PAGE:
Laura B Metz

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Nitrous oxide (N(2)O, also known as laughing gas) and volatile anesthetics (VAs), the original and still most widely used general anesthetics, produce anesthesia by ill-defined mechanisms. Electrophysiological experiments in vertebrate neurons have suggested that N(2)O and VAs may act by distinct mechanisms; N(2)O antagonizes the N-methyl-d-aspartate (NMDA)(More)
BACKGROUND Volatile general anesthetics inhibit neurotransmitter release by a mechanism not fully understood. Genetic evidence in Caenorhabditis elegans has shown that a major mechanism of action of volatile anesthetics acting at clinical concentrations in this animal is presynaptic inhibition of neurotransmission. To define additional components of this(More)
BACKGROUND Electrophysiologic experiments in rodents have found that nitrous oxide and xenon inhibit N-methyl-D-aspartate (NMDA)-type glutamate receptors. These findings led to the hypothesis that xenon and nitrous oxide along with ketamine form a class of anesthetics with the identical mechanism, NMDA receptor antagonism. Here, the authors ask in(More)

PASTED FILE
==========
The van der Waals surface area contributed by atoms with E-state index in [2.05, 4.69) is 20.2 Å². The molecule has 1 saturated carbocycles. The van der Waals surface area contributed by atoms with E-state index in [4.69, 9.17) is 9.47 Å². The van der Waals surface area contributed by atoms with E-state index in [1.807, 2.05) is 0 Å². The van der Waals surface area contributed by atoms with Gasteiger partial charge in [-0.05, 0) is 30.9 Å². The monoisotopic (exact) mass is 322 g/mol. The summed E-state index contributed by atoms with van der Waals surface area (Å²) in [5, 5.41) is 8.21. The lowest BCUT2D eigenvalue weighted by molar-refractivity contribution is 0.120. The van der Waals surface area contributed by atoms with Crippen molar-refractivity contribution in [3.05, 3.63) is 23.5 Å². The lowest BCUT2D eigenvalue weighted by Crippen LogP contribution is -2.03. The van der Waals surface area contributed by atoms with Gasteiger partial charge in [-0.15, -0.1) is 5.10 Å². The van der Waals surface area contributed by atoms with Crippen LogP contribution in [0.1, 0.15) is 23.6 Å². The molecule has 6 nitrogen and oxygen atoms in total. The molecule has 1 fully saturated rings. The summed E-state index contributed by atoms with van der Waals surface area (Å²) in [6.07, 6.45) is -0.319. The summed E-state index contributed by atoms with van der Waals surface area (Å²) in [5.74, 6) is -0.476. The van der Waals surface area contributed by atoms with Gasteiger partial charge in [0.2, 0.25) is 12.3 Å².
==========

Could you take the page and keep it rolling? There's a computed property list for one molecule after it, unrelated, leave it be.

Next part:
To identify genes controlling volatile anesthetic (VA) action, we have screened through existing Caenorhabditis elegans mutants and found that strains with a reduction in Go signaling are VA resistant. Loss-of-function mutants of the gene goa-1, which codes for the alpha-subunit of Go, have EC(50)s for the VA isoflurane of 1.7- to 2.4-fold that of wild(More)
BACKGROUND Volatile general anesthetics inhibit neurotransmitter release by an unknown mechanism. A mutation in the presynaptic soluble NSF attachment protein receptor (SNARE) protein syntaxin 1A was previously shown to antagonize the anesthetic isoflurane in Caenorhabditis elegans. The mechanism underlying this antagonism may identify presynaptic(More)
Volatile anesthetics (VAs) disrupt nervous system function by an ill-defined mechanism with no known specific antagonists. During the course of characterizing the response of the nematode C. elegans to VAs, we discovered that a C. elegans pheromone antagonizes the VA halothane. Acute exposure to pheromone rendered wild-type C. elegans resistant to clinical(More)
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